Fishing is important to the culture and well-being of communities in the Mackenzie River Basin and is an inherent right protected both by the Canadian constitution as well as in Treaties and comprehensive land claim agreements.

More than 20 species, and thousands of pounds of fish are harvested annually in the main river, the deltas and the numerous tributary rivers and lakes that comprise the Mackenzie River basin. Fresh fish, dry fish and related dietary uses of fish have very high nutritional value, and are particularly important to food security in areas where other traditional/country food resources are variable or limited and where market foods are not an economically or nutritionally valuable alternative.

Traditional practices for respecting (managing) fish and fish habitat are evident throughout the basin. These practices and have developed based on generations of Traditional Knowledge. For example, ‘take only what you need’, is the common principle for those fishing throughout the Basin.

Indigenous communities play different roles in the governance of the Basin depending on the jurisdiction. Although there are co-management boards and cooperative arrangements with territorial governments and the Department of Fisheries and Oceans, that create opportunities for ongoing recognition of Traditional Knowledge in the management of fish stocks and key fishing areas in the Yukon and Northwest Territories, no such arrangements exist in British Columbia, Alberta or Saskatchewan;

In some jurisdictions, governments have created a clear role for traditional knowledge in decision-making about water resources. Where there is greater respect for traditional knowledge, resource conflicts are fewer. For example, in the Northwest Territories, respectful inclusion of traditional knowledge is embedded in the NWT Water Stewardship Strategy. In British Columbia, where resource conflicts and uncertainties about natural resources are more common, there is little to no recognition of traditional knowledge (See British Columbia Water Sustainability Act `{`2016`}`).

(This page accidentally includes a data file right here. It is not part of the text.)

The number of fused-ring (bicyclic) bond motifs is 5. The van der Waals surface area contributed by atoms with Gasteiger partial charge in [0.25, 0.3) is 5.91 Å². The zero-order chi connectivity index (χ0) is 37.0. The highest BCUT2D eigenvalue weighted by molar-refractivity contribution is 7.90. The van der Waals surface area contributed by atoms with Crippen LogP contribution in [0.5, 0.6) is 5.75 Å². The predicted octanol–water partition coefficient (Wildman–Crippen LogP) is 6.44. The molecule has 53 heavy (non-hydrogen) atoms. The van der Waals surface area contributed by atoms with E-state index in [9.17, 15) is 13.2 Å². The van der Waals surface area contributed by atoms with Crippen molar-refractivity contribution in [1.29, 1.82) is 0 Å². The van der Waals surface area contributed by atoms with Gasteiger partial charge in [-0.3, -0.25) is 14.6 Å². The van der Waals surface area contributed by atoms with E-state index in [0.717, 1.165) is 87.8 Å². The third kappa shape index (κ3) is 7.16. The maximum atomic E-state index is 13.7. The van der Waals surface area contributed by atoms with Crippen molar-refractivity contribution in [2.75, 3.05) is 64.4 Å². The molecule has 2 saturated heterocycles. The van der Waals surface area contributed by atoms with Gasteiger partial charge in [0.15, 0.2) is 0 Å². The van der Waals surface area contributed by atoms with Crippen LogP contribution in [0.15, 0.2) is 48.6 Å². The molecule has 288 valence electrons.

Although practices have changed over the last century, contemporary harvesting and use of fish continues to contribute significantly to the diets and economies of Indigenous communities;

The high cost of fuel, boats and equipment is a challenge for some community members highly dependent on fishing for food security;

The nature of fishing livelihoods varies from community to community as a result of many environmental and socio-economic factors. For example, wage employment affects how much time is available for fishing with consequent implications for household food security (i.e., families who have less time to fish eat less traditional / country foods);

In some communities who have limited access to healthy water and fishing resources, there are concerns about the continuity of knowledge and skills beyond the current generation. For example, elders in northern British Columbia and northern Alberta have have limited opportunities to teach their grandchildren about traditional fishing practices.

Indigenous youth are seeking different kinds of opportunities to influence the governance of the Mackenzie River Basin to ensure that their rights and interests fishing resources are respected for the future;

Unusual Observations and Patterns in Aquatic Ecosystems

Resource Development

Community-Based Monitoring

Local and Traditional Knowledge (TK)

Capacity Building

Youth Knowledge Fair

Graduate Students involved in Tracking Change in the Mackenzie River Basin